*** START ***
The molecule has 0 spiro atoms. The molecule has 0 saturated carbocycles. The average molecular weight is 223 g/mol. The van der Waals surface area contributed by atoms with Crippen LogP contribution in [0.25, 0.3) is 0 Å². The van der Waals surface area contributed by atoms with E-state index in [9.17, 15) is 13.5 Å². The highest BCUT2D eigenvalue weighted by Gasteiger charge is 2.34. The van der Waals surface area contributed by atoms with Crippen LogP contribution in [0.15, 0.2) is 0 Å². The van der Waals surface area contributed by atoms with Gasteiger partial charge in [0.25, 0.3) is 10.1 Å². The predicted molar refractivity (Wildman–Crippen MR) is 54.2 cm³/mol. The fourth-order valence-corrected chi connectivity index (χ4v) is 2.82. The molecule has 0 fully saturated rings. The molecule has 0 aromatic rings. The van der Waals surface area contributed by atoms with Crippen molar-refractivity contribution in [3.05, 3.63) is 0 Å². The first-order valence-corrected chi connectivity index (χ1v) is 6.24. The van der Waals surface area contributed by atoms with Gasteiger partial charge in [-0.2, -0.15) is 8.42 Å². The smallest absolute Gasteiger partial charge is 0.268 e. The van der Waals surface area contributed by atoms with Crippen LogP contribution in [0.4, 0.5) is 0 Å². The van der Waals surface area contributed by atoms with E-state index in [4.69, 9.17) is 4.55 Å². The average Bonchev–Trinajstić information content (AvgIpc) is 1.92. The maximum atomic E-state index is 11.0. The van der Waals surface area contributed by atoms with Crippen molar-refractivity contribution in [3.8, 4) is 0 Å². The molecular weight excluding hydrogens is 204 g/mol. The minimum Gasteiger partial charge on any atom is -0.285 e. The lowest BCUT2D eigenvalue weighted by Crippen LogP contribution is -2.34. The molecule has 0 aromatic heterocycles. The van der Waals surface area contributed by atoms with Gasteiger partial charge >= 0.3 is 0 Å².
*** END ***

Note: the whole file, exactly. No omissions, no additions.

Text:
The molecule has 0 spiro atoms. The molecule has 0 saturated carbocycles. The average molecular weight is 223 g/mol. The van der Waals surface area contributed by atoms with Crippen LogP contribution in [0.25, 0.3) is 0 Å². The van der Waals surface area contributed by atoms with E-state index in [9.17, 15) is 13.5 Å². The highest BCUT2D eigenvalue weighted by Gasteiger charge is 2.34. The van der Waals surface area contributed by atoms with Crippen LogP contribution in [0.15, 0.2) is 0 Å². The van der Waals surface area contributed by atoms with Gasteiger partial charge in [0.25, 0.3) is 10.1 Å². The predicted molar refractivity (Wildman–Crippen MR) is 54.2 cm³/mol. The fourth-order valence-corrected chi connectivity index (χ4v) is 2.82. The molecule has 0 fully saturated rings. The molecule has 0 aromatic rings. The van der Waals surface area contributed by atoms with Crippen molar-refractivity contribution in [3.05, 3.63) is 0 Å². The first-order valence-corrected chi connectivity index (χ1v) is 6.24. The van der Waals surface area contributed by atoms with Gasteiger partial charge in [-0.2, -0.15) is 8.42 Å². The smallest absolute Gasteiger partial charge is 0.268 e. The van der Waals surface area contributed by atoms with Crippen LogP contribution in [0.4, 0.5) is 0 Å². The van der Waals surface area contributed by atoms with E-state index in [4.69, 9.17) is 4.55 Å². The average Bonchev–Trinajstić information content (AvgIpc) is 1.92. The maximum atomic E-state index is 11.0. The van der Waals surface area contributed by atoms with Crippen molar-refractivity contribution in [3.8, 4) is 0 Å². The molecular weight excluding hydrogens is 204 g/mol. The minimum Gasteiger partial charge on any atom is -0.285 e. The lowest BCUT2D eigenvalue weighted by Crippen LogP contribution is -2.34. The molecule has 0 aromatic heterocycles. The van der Waals surface area contributed by atoms with Gasteiger partial charge >= 0.3 is 0 Å².